For my review, an Innuos Statement streamer/server handled storage/transport duties, a LampizatOr Pacific DAC passed their signal to a Trilogy 915R/995R pre/powerset connected via Boenicke S3 speaker cable either to sound|kaos Vox 3afw or Mini speakers. Interconnects were Boenicke Audio IC3 CG and DIY XLR. All key hardware powered off Boenicke Audio's Power Gate distributor with its three captive M2 cords plus two extra LessLoss C-MARC. The USB chain included only one Mercury3.0 USB cable. A set of external LessLoss Firewall for Loudspeakers modules complimented both speaker sets, a Fidelizer EtherStream sat between Linksys WRT160N router and Innuos Statement. A GigaWatt PC-3 SE EVO+ power conditioner fronted by its own LC-3 EVO cable fed ISOL-8's Prometheus PSU connected to router and network switch.

Speaker assignments usually start by tackling optimal positioning and suitable companions. My previous Nenuphar experience simply didn't have to reinvent the wheel. The F8 Neo drivers made similar demands. Their mechanical fondness for amps of higher output impedance was no secret. These widebanders like to roam free. The lower an amp's damping factor, the less on the leash they are. No feedback is a bonus. Given that, Bakoon's AMP-13R and Kinki Studio's EX-M1 were off duty. Cube Audio's 10-incher had sounded best with Trilogy's 925 integrated of zero feedback and a damping factor of just 16. Unsurprisingly the same brand's 995R/915R combo played the same game. Its match with Mini was so wholesome that I saw no need to engage my FirstWatt F7 fronted by a Thöress DFP.

Mini wasn't at all fussy about positioning. A gentle toe in and about a meter from the front and side walls locked it all in. I already knew that closing the side distances would reinforce bass but that clearly wasn't needed. These drivers were happy as clams already. Toeing them in further was counterproductive. That was unusual considering how most such drivers beam. All in, the Mini didn't have special positioning needs to come on song. It scored as high on setup ease as had its bigger brother. Although it's been a while since that 10-incher's departure, the 8" sounded unmistakably alike. Past unboxing and setup, my attention quickly drifted from checking off reach, openness and linearity to a highly entertaining performance clearly meant to shock and awe. I remember well how pounding, palpable inside my chest and crazily extended Nenuphar's bass had felt. Early on it left me puzzled. I'd had no idea that one unassisted driver could reach so low and be this elastic, powerful and texturally sophisticated. Although Mini didn't reach quite as low, it still didn't feel hollow, limited or in dire need of subwoofer assistance. It slammed just a hair less wicked but still pulled stunts that would make many regular speakers blush.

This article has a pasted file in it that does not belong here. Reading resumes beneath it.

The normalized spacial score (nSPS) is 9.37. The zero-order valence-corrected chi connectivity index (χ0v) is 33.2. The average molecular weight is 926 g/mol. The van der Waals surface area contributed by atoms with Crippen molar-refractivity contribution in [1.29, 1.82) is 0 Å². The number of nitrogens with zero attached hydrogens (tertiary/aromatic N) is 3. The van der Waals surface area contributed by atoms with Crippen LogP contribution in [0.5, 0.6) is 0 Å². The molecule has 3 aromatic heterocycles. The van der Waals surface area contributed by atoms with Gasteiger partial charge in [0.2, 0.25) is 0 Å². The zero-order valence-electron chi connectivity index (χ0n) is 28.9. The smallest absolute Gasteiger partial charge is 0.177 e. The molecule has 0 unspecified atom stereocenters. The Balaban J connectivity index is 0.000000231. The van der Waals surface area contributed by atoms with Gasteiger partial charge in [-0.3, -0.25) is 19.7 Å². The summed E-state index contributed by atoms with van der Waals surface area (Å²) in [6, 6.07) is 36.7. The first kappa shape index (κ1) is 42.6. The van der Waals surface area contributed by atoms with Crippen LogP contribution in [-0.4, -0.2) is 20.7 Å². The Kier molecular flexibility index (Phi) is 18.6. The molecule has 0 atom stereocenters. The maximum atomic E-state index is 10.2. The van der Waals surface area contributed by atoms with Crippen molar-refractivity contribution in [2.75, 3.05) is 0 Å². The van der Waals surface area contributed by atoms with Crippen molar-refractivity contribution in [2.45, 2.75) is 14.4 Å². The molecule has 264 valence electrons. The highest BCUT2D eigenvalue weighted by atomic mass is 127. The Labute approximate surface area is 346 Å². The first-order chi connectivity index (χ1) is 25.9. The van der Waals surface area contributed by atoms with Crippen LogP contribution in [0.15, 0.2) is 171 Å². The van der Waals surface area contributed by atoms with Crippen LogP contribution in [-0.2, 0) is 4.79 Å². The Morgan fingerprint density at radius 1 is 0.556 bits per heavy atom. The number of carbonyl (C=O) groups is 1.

Just like the earlier visitors had, Mini was clueless about how to do sluggish, bloated, fuzzy or boomy. Not once did it get shrill, pale, tense or stiff. It scaled with SPL to develop more and more shove and dynamic grandeur yet remained clean, pleasantly wet and composed. It didn't know how to do shout and pierce either but clearly featured that same big-bore open throat and fearlessness Nenuphar had. Widebanders are known for directness, immediacy, quickness, clarity, openness, euphony and expressiveness served up in a very distinct way and Mini covered all those bases. It rendered vocals as distant or intimate as a given track had them but always pinpoint focused, internally moist and outline-limned to feel very alive. The more years as a full-time reviewer I have under my belt , the more I think that only widebanders know how to portray voices this convincingly.